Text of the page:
Southwest Ohio has a strong need for teachers, according to a recent Ohio Department of Education report, and low beginning pay, childcare and respect for teachers is being cited as obstacles to fill these positions.
The report, which looked at the needs of teachers across the state, found a few areas of concern, including:
- An increasing percentage of teachers are now teaching courses they don’t have a proper certification for.
- Around 20% of all the teachers in the state have less than five years of experience.
- More people who have teaching certifications are no longer teaching but may have taken on an administrative role or left the profession.
Aly DeAngelo, senior executive director for the Center for Performance and Impact at ODE, said one of the biggest takeaways from their research was that the teacher shortage is regional. Areas like the northeast and central parts of the state do not have the same problems as others, like the southern half of the state, who are struggling to find enough professionals to work in their schools.
Shannon Cox, the Montgomery County Education Service Center superintendent, said the teacher shortage issue is showing up even in districts that can pay high salaries and have good benefits. Officials for Centerville schools, a district with a lot of money and prestige, have said before they are now seeing a smaller talent pool when the district wants to hire a new candidate.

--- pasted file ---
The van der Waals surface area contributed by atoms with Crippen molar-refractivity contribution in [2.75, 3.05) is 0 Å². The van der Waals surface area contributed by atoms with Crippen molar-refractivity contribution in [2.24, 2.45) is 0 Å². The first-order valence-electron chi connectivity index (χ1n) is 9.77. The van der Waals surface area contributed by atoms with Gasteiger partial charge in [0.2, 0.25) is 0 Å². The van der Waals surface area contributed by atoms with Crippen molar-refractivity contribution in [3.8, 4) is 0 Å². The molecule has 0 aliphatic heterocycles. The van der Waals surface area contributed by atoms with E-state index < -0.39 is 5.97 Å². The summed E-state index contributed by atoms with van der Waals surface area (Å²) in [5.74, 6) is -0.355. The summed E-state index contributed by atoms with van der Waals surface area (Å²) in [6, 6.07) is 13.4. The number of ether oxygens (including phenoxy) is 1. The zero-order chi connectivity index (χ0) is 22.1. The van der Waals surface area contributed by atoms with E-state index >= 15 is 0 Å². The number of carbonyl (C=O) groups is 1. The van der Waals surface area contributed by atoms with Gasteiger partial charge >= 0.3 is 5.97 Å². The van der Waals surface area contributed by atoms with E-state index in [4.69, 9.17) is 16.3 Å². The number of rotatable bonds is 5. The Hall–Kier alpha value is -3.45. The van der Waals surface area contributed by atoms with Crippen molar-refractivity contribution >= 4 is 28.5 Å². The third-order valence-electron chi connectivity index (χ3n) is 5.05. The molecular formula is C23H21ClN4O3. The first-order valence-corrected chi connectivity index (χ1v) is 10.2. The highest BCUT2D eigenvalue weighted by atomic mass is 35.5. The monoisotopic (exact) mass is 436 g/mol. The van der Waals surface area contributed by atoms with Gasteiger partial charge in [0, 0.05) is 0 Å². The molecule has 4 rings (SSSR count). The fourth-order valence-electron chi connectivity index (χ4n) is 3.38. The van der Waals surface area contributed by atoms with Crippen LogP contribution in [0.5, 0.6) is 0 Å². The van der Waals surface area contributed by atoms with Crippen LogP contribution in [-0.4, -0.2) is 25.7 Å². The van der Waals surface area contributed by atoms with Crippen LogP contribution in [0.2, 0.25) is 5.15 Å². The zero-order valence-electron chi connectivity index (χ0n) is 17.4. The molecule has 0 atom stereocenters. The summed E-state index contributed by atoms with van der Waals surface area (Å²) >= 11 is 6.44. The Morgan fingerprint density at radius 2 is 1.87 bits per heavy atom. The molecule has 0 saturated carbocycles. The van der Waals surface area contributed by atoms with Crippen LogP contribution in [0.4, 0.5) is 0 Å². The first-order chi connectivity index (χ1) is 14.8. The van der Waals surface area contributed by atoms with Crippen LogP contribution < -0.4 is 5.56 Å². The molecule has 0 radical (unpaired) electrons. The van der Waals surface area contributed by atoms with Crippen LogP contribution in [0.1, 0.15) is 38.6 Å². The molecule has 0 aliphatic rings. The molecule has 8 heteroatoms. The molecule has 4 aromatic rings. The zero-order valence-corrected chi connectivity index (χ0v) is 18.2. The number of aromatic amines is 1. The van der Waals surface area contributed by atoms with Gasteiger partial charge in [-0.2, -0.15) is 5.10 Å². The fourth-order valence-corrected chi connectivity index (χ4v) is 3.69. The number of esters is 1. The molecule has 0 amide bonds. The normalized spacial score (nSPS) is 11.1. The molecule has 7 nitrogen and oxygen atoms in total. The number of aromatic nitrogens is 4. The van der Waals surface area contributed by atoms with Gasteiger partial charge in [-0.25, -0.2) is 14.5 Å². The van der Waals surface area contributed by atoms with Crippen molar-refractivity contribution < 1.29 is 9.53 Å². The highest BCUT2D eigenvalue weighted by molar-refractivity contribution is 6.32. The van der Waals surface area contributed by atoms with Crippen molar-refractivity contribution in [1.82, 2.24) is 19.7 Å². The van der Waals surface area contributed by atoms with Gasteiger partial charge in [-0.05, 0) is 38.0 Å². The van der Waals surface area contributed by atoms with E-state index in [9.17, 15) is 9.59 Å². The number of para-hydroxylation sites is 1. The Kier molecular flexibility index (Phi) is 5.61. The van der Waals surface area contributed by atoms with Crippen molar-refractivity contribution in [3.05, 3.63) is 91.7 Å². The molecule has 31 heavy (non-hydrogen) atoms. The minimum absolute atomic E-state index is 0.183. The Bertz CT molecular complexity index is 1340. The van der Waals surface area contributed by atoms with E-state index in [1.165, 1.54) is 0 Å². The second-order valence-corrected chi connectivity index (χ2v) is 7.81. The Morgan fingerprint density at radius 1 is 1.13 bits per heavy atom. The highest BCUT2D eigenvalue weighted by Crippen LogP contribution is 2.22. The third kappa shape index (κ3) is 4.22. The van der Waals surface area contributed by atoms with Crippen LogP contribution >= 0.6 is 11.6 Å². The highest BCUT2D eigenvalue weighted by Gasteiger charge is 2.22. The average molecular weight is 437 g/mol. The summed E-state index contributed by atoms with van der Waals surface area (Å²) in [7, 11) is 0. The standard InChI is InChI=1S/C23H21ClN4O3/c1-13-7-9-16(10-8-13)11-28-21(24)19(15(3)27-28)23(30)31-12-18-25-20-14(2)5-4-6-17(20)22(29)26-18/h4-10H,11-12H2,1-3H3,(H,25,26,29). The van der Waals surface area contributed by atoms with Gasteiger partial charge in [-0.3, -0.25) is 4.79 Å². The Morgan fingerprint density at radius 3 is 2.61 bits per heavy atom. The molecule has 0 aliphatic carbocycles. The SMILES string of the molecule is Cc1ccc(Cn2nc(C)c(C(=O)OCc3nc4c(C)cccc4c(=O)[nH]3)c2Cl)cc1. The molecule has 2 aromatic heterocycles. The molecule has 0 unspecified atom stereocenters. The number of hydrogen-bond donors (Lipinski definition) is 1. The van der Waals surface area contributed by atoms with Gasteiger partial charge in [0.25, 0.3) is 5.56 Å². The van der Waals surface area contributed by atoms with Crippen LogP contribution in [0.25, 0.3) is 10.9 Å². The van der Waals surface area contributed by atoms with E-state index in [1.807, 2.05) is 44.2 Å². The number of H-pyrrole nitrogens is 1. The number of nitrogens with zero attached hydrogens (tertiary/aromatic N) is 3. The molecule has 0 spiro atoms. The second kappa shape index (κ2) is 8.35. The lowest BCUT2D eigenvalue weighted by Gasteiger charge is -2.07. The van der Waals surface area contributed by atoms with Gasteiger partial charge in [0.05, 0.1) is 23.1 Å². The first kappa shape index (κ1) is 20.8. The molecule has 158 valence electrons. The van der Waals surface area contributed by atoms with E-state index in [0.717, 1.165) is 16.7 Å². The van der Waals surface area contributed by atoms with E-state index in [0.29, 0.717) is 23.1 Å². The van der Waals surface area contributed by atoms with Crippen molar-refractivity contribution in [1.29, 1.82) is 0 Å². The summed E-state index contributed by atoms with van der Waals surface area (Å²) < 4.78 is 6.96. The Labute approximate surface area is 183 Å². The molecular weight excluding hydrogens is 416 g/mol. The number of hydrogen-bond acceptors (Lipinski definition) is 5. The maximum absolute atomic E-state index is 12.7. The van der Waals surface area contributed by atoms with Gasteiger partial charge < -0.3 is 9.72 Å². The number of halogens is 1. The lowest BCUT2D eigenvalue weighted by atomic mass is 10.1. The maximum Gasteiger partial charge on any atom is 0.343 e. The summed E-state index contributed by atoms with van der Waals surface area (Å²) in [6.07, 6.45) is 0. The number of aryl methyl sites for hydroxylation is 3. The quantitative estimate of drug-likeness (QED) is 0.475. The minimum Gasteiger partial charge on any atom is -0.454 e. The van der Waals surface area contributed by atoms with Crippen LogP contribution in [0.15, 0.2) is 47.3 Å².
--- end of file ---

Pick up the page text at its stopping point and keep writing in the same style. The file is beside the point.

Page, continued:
“We’ve always had urban shortages,” Cox said. “We’ve always had rural shortages. Now, we’re just seeing shortages across the board.”
Kathie Lucas, spokeswoman for Valley View Local Schools in western Montgomery County, said the pool of applicants is smaller but the district has been able to fill the open positions.
During a presentation at a March state board of education meeting on the teacher shortage, those who performed the research said in 2022, there were 216,442 credentialed teachers in Ohio. But only 138,186 were working in schools, and 110,147 credentialed teachers were teaching.
Carolyn Everidge-Frey, senior executive director at the Center for Advancing Professional Supports in the Ohio Department of Education, said given the significant drop in test scores, particularly in reading and math, among young students, getting qualified teachers in front of the students will be key to helping those students who are struggling.
A qualified teacher will be trained in classroom management and getting students to pay attention, while a teacher who has been licensed alternatively may not have those skills.
Cox said one of the reasons for the many qualified teachers who aren’t in the profession is a lack of childcare. For some people with young children, it has been cheaper in the past few years for one parent – often a woman - to stop working and stay home with children. And women make up about 75% of teachers, according to ODE.
Fewer kids in public schools have led to historically low teacher to student ratios in public schools, noted DeAngelo.
That’s because parents have enrolled kids in homeschooling and private schools, and Ohio’s birth rate has been relatively low since 2015 compared to other states and barely rose in 2021 after hitting a low point in 2020, according to U.S. Census data.
The ODE staffers who worked on the report told the Ohio State Board of Education they felt they had more data to find out, such as why those who have an active license are not currently working.